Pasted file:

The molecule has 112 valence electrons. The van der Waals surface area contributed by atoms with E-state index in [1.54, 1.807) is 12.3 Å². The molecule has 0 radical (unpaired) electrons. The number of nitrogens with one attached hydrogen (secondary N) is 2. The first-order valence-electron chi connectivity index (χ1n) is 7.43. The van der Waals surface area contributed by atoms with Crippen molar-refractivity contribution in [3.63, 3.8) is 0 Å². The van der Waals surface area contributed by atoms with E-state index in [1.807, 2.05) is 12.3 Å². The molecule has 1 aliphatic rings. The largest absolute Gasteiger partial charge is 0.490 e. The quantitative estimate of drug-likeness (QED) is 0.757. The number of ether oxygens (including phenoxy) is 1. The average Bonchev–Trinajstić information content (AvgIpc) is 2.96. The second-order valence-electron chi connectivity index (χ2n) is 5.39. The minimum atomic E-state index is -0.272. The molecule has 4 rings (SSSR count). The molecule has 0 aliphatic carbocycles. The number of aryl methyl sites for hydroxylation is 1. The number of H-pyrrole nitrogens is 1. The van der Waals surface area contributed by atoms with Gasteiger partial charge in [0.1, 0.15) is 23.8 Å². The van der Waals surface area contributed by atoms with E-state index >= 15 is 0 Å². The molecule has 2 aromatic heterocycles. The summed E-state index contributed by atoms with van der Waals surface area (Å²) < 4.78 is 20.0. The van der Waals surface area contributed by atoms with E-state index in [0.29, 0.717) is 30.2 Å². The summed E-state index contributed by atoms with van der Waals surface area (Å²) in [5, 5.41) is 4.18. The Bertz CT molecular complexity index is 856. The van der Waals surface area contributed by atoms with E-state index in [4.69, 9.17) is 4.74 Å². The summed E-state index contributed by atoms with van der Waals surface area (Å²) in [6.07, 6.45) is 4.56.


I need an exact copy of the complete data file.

The molecule has 112 valence electrons. The van der Waals surface area contributed by atoms with E-state index in [1.54, 1.807) is 12.3 Å². The molecule has 0 radical (unpaired) electrons. The number of nitrogens with one attached hydrogen (secondary N) is 2. The first-order valence-electron chi connectivity index (χ1n) is 7.43. The van der Waals surface area contributed by atoms with Crippen molar-refractivity contribution in [3.63, 3.8) is 0 Å². The van der Waals surface area contributed by atoms with E-state index in [1.807, 2.05) is 12.3 Å². The molecule has 1 aliphatic rings. The largest absolute Gasteiger partial charge is 0.490 e. The quantitative estimate of drug-likeness (QED) is 0.757. The number of ether oxygens (including phenoxy) is 1. The average Bonchev–Trinajstić information content (AvgIpc) is 2.96. The second-order valence-electron chi connectivity index (χ2n) is 5.39. The minimum atomic E-state index is -0.272. The molecule has 4 rings (SSSR count). The molecule has 0 aliphatic carbocycles. The number of aryl methyl sites for hydroxylation is 1. The number of H-pyrrole nitrogens is 1. The van der Waals surface area contributed by atoms with Gasteiger partial charge in [0.1, 0.15) is 23.8 Å². The van der Waals surface area contributed by atoms with E-state index >= 15 is 0 Å². The molecule has 2 aromatic heterocycles. The summed E-state index contributed by atoms with van der Waals surface area (Å²) < 4.78 is 20.0. The van der Waals surface area contributed by atoms with E-state index in [0.29, 0.717) is 30.2 Å². The summed E-state index contributed by atoms with van der Waals surface area (Å²) in [5, 5.41) is 4.18. The Bertz CT molecular complexity index is 856. The van der Waals surface area contributed by atoms with E-state index in [4.69, 9.17) is 4.74 Å². The summed E-state index contributed by atoms with van der Waals surface area (Å²) in [6.07, 6.45) is 4.56.